Getting More Active

How much activity is recommended?

For Adults and older adults, the government recommends the following:
• at least 150 minutes of moderate intensity activity
OR
• 75 minutes vigorous intensity activity
OR
• a combination of both per week.

In addition we should aim to:
• Perform two strength based activities a week
AND
• Minimise sedentary time.

The infographic below is taken from the public health website to summarise the physical activity recommendations:

There are separate guidelines for the following categories.

Summary of Guidelines by age group

Under-5s

Infants (less than 1 year): Infants should be physically active several times every day in a variety of ways,including interactive floor-based activity, e.g. crawling.

  • For infants not yet mobile, this includes at least 30 minutes of tummy time spreadthroughout the day while awake (and other movements such as reaching and grasping, pushing and pulling themselves independently, or rolling over); more is better.
  • NB: Tummy time may be unfamiliar to babies at first, but can be increased gradually, starting from a minute or two at a time, as the baby becomes used to it. Babies should not sleep on their tummies.

Toddlers (1-2 years)

  • Toddlers should spend at least 180 minutes (3 hours) per day in a variety of physical activities at any intensity, including active and outdoor play, spread throughout the day; more is better.

Pre-schoolers (3-4 years)

  • Pre-schoolers should spend at least 180 minutes (3 hours) per day in a variety of physical activities spread throughout the day, including active and outdoor play. More is better; the 180 minutes should include at least 60 minutes of moderate-to-vigorous intensity physical activity.

Children and Young People (5 to 18 years)

  • Children and young people should engage in moderate-to-vigorous intensity physical activity for an average of at least 60 minutes per day across the week. This can include all forms of activity such as physical education, active travel, after-school activities, play and sports.
  • Children and young people should engage in a variety of types and intensities of physical activity across the week to develop movement skills, muscular fitness, and bone strength.
  • Children and young people should aim to minimise the amount of time spent being sedentary, and when physically possible should break up long periods of not moving with at least light physical activity.

Adults (19 to 64 years)

  • For good physical and mental health, adults should aim to be physically active every day. Any activity is better than none, and more is better still. Adults should do activities to develop or maintain strength in the major muscle groups. These could include heavy gardening, carrying heavy shopping, or resistance exercise. Muscle strengthening activities should be done on at least two days a week, but any strengthening activity is better than none.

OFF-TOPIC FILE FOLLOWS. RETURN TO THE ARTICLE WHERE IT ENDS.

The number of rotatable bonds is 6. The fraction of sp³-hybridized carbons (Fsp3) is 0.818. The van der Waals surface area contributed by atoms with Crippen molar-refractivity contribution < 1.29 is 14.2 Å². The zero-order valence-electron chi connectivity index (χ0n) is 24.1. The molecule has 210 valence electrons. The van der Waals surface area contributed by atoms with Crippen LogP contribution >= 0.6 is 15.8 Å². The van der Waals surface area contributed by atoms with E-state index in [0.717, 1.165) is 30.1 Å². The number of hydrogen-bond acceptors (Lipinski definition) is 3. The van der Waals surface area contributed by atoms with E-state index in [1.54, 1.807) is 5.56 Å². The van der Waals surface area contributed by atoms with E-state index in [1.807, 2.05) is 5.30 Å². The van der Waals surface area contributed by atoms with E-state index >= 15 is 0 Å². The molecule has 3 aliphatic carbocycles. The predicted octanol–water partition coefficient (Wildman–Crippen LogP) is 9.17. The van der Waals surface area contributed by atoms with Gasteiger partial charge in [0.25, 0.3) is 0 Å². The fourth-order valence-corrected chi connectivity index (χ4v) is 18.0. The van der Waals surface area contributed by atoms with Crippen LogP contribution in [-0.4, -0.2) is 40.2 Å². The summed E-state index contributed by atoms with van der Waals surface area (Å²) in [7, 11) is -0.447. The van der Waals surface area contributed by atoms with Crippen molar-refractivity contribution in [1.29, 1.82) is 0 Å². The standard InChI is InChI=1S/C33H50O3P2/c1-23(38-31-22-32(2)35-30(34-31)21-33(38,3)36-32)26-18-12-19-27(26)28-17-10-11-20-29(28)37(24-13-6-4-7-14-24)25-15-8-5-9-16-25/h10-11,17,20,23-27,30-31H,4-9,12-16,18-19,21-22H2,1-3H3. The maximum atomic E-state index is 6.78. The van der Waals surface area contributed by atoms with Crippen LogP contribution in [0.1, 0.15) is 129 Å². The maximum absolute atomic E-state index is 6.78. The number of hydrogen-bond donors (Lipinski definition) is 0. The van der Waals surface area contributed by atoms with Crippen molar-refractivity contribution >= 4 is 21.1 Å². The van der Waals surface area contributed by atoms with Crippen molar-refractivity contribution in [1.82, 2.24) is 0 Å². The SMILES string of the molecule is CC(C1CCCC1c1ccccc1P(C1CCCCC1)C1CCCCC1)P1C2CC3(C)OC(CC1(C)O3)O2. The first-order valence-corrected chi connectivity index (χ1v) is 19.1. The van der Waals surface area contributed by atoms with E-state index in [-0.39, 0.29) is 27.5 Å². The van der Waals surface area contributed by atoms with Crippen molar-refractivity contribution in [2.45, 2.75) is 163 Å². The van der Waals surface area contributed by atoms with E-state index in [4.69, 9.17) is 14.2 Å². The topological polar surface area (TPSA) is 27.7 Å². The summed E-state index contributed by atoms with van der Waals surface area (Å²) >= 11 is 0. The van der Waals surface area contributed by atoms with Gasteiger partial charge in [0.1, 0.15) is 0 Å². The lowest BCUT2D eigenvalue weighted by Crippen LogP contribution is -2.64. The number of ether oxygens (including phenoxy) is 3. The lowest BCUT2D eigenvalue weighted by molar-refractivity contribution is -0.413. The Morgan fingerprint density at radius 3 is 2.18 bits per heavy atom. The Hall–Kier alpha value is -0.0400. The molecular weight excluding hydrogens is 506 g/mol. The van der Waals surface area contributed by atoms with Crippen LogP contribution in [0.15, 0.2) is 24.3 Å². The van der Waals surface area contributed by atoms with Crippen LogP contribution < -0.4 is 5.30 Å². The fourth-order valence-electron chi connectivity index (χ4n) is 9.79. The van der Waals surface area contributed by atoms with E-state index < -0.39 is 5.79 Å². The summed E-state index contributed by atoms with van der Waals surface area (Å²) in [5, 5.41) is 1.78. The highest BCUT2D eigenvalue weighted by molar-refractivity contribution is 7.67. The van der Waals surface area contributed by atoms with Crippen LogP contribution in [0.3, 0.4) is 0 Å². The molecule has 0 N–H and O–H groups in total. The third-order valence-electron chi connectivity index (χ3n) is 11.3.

• Each week, adults should accumulate at least 150 minutes (2 1/2 hours) of moderate intensity activity (such as brisk walking or cycling); or 75 minutes of vigorous intensity activity (such as running); or even shorter durations of very vigorous intensity activity (such as sprinting or stair climbing); or a combination of moderate, vigorous and very vigorous intensity activity
  • Adults should aim to minimise the amount of time spent being sedentary, and when physically possible should break up long periods of inactivity with at least light physical activity.

Older Adults (65 years and over)

  • Older adults should participate in daily physical activity to gain health benefits, including maintenance of good physical and mental health, wellbeing, and social functioning. Some physical activity is better than none: even light activity brings some health benefits compared to being sedentary, while more daily physical activity provides greater health and social benefits.
    Older adults should maintain or improve their physical function by undertaking activities aimed at improving or maintaining muscle strength, balance and flexibility on at least two days a week. These could be combined with sessions involving moderate aerobic activity or could be additional sessions aimed specifically at these components of fitness.
  • Each week older adults should aim to accumulate 150 minutes (two and a half hours) of moderate intensity aerobic activity, building up gradually from current levels. Those who are already regularly active can achieve these benefits through 75 minutes of vigorous intensity activity, or a combination of moderate and vigorous activity, to achieve greater benefits. Weight-bearing activities which create an impact through the body help to maintain bone health.
  • Older adults should break up prolonged periods of being sedentary with light activity when physically possible, or at least with standing, as this has distinct health benefits for older people.